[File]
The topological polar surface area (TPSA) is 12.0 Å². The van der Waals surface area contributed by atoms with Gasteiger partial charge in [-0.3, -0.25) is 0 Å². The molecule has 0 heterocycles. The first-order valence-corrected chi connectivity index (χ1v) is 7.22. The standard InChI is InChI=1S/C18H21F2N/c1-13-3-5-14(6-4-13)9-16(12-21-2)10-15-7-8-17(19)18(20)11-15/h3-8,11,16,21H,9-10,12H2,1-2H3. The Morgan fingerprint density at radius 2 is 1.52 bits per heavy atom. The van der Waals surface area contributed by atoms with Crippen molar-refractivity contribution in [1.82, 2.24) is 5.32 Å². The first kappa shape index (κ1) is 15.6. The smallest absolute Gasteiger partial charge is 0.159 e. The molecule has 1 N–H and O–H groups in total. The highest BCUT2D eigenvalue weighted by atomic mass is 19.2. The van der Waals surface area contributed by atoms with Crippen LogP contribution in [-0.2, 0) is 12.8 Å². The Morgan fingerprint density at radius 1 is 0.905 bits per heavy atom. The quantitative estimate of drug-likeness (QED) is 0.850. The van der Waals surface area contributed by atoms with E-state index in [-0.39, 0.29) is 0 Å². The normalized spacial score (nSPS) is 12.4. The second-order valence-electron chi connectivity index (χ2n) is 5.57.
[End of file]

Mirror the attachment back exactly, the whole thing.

The topological polar surface area (TPSA) is 12.0 Å². The van der Waals surface area contributed by atoms with Gasteiger partial charge in [-0.3, -0.25) is 0 Å². The molecule has 0 heterocycles. The first-order valence-corrected chi connectivity index (χ1v) is 7.22. The standard InChI is InChI=1S/C18H21F2N/c1-13-3-5-14(6-4-13)9-16(12-21-2)10-15-7-8-17(19)18(20)11-15/h3-8,11,16,21H,9-10,12H2,1-2H3. The Morgan fingerprint density at radius 2 is 1.52 bits per heavy atom. The van der Waals surface area contributed by atoms with Crippen molar-refractivity contribution in [1.82, 2.24) is 5.32 Å². The first kappa shape index (κ1) is 15.6. The smallest absolute Gasteiger partial charge is 0.159 e. The molecule has 1 N–H and O–H groups in total. The highest BCUT2D eigenvalue weighted by atomic mass is 19.2. The van der Waals surface area contributed by atoms with Crippen LogP contribution in [-0.2, 0) is 12.8 Å². The Morgan fingerprint density at radius 1 is 0.905 bits per heavy atom. The quantitative estimate of drug-likeness (QED) is 0.850. The van der Waals surface area contributed by atoms with E-state index in [-0.39, 0.29) is 0 Å². The normalized spacial score (nSPS) is 12.4. The second-order valence-electron chi connectivity index (χ2n) is 5.57.